Does Structural Inequality Begin with a Bank Account?

Creating a Financial Stake in College
January 12, 2012 |

“Creating a Financial Stake in College” is a four-part series of reports that focuses on the relationship between children’s savings and improving college success. This series examines: (1) why policymakers should care about savings, (2) the relationship between inequality and bank account ownership, (3) the connections between savings and college attendance, and (4) recommendations to refine children’s savings account proposals. This series of reports presents evidence from a set of empirical studies conducted by Elliott and colleagues on children’s savings research, with an emphasis on low-income children, relevant to large-scale policy proposals.

Report II presents evidence that structural inequalities have created an unequal playing field for low-income families and their children to build assets. Children in families with higher incomes and greater assets are more likely to have relationships with banks and access to other institutional structures that support savings (Beverly & Sherraden, 1999; Sherraden, 1991). Because children’s savings is an important predictor of children’s educational outcomes (e.g., Elliott, 2011; Elliott & Beverly, 2011a, b), inequity in institutionalized opportunities to save and accumulate wealth among children may weaken the effectiveness of the education institution to act as the “great equalizer” in society. Thus, children’s savings accounts must be carefully structured to address these inequities for children from low-income families. An institutional theory of savings perspective is helpful to identify the types of structures and mechanisms that promote savings, some of which may be particularly relevant to an examination of how children learn to interact with their finances.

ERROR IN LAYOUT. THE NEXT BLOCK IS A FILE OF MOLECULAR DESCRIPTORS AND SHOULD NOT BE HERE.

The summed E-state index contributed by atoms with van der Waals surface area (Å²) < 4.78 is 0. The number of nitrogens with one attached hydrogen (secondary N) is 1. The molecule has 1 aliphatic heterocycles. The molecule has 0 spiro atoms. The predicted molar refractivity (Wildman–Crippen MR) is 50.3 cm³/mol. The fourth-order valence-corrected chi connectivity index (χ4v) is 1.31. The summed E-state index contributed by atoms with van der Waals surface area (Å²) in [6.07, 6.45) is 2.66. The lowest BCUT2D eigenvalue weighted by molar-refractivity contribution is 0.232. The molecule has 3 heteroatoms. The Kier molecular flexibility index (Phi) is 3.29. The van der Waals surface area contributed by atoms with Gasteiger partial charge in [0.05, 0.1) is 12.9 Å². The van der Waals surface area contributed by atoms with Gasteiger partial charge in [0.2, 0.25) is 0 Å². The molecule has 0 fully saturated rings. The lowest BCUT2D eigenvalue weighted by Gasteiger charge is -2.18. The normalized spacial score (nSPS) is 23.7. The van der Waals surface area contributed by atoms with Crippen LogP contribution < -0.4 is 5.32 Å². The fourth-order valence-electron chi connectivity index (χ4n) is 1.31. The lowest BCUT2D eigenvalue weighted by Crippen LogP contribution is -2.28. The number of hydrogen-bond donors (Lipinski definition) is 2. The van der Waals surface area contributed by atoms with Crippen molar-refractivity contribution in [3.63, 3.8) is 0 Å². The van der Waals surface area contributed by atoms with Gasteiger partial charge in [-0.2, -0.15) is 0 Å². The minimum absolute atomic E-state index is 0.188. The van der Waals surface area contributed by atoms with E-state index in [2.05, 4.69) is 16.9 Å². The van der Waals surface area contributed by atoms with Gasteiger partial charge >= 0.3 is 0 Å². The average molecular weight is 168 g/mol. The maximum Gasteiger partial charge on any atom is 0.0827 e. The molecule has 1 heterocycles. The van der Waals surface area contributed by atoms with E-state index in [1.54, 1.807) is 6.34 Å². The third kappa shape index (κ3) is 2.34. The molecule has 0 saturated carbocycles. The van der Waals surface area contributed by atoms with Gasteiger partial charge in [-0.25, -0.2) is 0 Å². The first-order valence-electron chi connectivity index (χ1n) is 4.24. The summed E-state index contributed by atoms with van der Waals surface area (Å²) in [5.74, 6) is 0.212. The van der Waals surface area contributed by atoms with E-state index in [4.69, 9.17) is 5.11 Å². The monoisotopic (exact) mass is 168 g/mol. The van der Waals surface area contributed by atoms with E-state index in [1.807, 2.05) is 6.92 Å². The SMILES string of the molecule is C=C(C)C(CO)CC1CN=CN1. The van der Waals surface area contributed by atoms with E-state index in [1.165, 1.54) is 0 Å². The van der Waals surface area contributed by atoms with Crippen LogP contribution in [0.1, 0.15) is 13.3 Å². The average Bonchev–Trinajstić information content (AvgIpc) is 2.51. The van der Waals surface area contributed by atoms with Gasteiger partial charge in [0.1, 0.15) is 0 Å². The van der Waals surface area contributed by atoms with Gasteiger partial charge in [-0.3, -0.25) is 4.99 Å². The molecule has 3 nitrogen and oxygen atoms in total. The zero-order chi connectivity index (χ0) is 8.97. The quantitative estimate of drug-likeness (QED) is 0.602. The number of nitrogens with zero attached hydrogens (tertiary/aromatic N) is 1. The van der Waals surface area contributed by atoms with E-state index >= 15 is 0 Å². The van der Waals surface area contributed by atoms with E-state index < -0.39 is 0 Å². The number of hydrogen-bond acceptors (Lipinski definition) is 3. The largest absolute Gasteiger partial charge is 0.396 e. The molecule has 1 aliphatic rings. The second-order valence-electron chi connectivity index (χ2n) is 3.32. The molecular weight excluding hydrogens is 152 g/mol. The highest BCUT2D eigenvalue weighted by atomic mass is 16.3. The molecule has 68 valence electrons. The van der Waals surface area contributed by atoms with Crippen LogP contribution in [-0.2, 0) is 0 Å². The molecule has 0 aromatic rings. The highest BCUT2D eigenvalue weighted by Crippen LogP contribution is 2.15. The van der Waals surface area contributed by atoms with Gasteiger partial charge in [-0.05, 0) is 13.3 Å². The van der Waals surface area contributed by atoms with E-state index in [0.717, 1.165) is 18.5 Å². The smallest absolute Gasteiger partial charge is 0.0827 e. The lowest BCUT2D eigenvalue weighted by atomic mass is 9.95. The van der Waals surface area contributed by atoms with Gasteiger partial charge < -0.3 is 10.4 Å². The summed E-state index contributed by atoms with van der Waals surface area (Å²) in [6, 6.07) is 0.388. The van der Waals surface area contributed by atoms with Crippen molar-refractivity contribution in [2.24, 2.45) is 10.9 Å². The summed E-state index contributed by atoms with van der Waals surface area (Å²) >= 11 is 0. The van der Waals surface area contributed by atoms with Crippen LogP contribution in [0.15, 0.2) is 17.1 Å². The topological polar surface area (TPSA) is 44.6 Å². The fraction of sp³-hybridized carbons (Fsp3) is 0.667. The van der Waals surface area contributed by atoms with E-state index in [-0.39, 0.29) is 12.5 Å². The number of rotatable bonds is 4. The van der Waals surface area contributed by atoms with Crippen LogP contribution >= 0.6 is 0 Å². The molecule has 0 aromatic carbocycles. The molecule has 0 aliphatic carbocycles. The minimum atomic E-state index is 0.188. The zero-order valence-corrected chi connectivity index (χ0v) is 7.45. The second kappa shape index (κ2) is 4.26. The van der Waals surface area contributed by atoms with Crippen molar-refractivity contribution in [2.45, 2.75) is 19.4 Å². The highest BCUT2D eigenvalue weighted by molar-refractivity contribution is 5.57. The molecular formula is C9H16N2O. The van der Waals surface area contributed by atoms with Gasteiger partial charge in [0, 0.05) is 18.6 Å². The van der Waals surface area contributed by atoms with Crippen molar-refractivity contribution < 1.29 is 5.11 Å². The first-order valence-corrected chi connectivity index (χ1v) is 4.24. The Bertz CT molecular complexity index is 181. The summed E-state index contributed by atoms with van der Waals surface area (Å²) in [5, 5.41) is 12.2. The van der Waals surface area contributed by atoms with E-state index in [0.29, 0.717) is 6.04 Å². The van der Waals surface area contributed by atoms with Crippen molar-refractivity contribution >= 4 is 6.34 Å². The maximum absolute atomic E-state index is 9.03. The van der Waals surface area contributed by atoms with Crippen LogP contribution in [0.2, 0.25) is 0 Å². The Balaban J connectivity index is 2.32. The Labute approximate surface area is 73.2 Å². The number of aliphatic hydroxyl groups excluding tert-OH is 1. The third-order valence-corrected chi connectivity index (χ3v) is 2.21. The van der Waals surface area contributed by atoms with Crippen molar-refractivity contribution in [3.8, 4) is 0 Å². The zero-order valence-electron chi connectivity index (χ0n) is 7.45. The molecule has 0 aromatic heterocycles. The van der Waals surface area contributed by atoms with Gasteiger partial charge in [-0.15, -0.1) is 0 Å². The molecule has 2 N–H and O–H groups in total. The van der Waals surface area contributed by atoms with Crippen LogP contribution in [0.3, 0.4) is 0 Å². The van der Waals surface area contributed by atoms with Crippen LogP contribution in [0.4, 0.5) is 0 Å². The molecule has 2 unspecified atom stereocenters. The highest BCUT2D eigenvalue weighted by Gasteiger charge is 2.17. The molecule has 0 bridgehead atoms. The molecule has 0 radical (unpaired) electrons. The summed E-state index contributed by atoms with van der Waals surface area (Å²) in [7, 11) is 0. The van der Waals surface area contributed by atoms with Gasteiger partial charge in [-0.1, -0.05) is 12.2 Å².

Click here to read the entire report. The first report in the series is available here.

The act of saving is not purely an individual act determined by human capital or even social background; [it] requires access to the capabilities financial institutions provide.

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